One of the primary reasons that companies and communities fall short of leasing at optimal rental rates is that the importance of value isn’t given the attention it deserves. Training isn’t so much what’s called for in this instance as indoctrination.
In order to successfully convince residents and prospective residents to lease at a higher rental rate and without concessions, we must be capable of conveying and demonstrating value in all that we do and say.
We’ve spent a lot of time on value in the previous chapters, but I want to say this explicitly so that it’s really in the forefront of your mind—value is the very foundation upon which optimal rental rates are built; so it really needs to permeate all that we do.
LEASING FROM A VALUE PERSPECTIVE
Without a clear definition of value, it’s impossible to negotiate effectively when leasing or renewing a lease. After all, how can a leasing professional build their rental rate confidence around a concept that they cannot define? While value is defined, in part by the unique wants and needs of the specific resident or prospective resident with whom you’re dealing, which gives them some measure of control in the process, the larger part—by far—is in the hands of the Leasing Professional and the lifestyle you’re proposing.
Here, let me step aside and point out that I just said lifestyle and not just the community, or apartment, or services, or amenities. Because you’re not selling just one thing—that’s a mistaken way of thinking to which too many Leasing Professionals fall prey. It’s all too easy to equate the rental rate with only (or mostly) the apartment on offer; but in value leasing, we must never fail to realize that the rental rate represents the full spectrum of what our community offers—from what the resident and prospective resident can see, touch, and hear to what it makes them feel—tangibles and intangibles alike; and that’s a lot of territory for one figure to cover.
It’s important to realize how difficult it is for a prospective resident to grasp the full extent of that territory—not having yet experienced life in our community—until and unless we can paint that picture for them. And painting that picture effectively for them requires that we know it exceptionally well, ourselves.
By showing that we, as Leasing Professionals, have a complete grasp of the rental value and a full command of what it includes and represents, we immediately change the discussion from one of rental rate alone to one of rental rate as it relates to value. The truth is, our goal is not to make the resident or prospective resident feel entirely comfortable with our rental rates; because if they do, then our rates are—more than likely—too low. The better scenario is when the resident or prospective resident acknowledges that the rental rate is fair or reasonable given what they’ll receive in return.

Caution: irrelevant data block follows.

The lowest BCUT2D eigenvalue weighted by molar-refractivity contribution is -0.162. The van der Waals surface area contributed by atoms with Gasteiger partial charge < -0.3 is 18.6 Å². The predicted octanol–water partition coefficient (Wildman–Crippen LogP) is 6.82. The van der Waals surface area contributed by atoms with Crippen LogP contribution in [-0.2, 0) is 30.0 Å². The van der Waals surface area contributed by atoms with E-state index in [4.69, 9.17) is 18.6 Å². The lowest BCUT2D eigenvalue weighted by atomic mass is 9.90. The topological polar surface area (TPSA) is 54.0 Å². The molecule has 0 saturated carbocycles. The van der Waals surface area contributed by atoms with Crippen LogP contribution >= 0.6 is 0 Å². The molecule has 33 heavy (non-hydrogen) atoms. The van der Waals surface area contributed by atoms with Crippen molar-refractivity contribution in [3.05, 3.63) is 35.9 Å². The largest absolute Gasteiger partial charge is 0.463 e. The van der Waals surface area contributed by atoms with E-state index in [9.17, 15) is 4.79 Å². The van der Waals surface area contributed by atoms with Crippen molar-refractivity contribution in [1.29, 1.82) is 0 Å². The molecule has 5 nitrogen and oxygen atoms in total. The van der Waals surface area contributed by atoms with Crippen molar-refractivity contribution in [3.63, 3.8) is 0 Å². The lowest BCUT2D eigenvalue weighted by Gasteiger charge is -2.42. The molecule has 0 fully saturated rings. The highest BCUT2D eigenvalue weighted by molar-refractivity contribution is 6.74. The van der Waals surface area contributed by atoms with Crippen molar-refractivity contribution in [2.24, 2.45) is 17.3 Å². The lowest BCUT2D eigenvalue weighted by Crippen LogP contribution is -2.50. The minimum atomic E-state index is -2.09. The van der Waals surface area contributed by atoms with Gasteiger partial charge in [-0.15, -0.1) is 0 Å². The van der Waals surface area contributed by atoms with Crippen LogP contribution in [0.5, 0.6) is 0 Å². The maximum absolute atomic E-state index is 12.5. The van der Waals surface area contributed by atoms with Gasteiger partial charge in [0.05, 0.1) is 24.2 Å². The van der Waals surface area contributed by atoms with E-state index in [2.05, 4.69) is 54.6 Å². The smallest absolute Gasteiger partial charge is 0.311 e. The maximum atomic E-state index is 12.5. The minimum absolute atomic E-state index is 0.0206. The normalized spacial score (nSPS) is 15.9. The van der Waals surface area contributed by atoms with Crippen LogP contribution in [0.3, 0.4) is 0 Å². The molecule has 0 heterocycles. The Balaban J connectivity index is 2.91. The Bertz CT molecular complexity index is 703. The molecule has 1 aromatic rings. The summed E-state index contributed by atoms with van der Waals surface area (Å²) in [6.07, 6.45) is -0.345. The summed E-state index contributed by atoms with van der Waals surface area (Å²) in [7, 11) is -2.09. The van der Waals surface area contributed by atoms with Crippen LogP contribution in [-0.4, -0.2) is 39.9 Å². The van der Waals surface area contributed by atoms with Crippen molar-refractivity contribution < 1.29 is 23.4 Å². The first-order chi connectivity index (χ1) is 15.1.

And of course, to convey that level of confidence, Leasing Professionals have to have that level of confidence, themselves. Any knowledge of the value we deliver gives us greater control over, and confidence in, our rental rates; so it’s crucial to understand some fundamentals about residents and prospective residents and what they value.
To convey this confidence, we need to recognize, understand and focus on the full range of value that we provide with the steadfast understanding that we have a right to charge appropriately for that value. We must implement that demonstrate this level of value in the leasing and retention process, continually; and that’s what constitutes value-based leasing.
Indoctrinating Leasing Professionals into the school of value-based leasing begins by instilling an understanding that the time available to us on the front end of the leasing process—the time in which we must build the momentum that will carry us through to renewal—is a scarce resource and has to be used as effectively and efficiently as possible to set the stage for our value to truly shine through. The biggest impediment to this is nervousness or uncertainty, on the part of the Leasing Processional, that the rental rate they’re striving for is too high. When that nervousness or uncertainty exists, it’s nearly always detectible by the resident or prospective resident, and gives them a huge opportunity to gain the upper hand.
Join us next week for Part Two of RENT INCREASES & CONCESSIONS
Read More Now The Leasing Professionals Guide to Eliminating Concessions, Raising Rents and Selling Rent Increases Every Time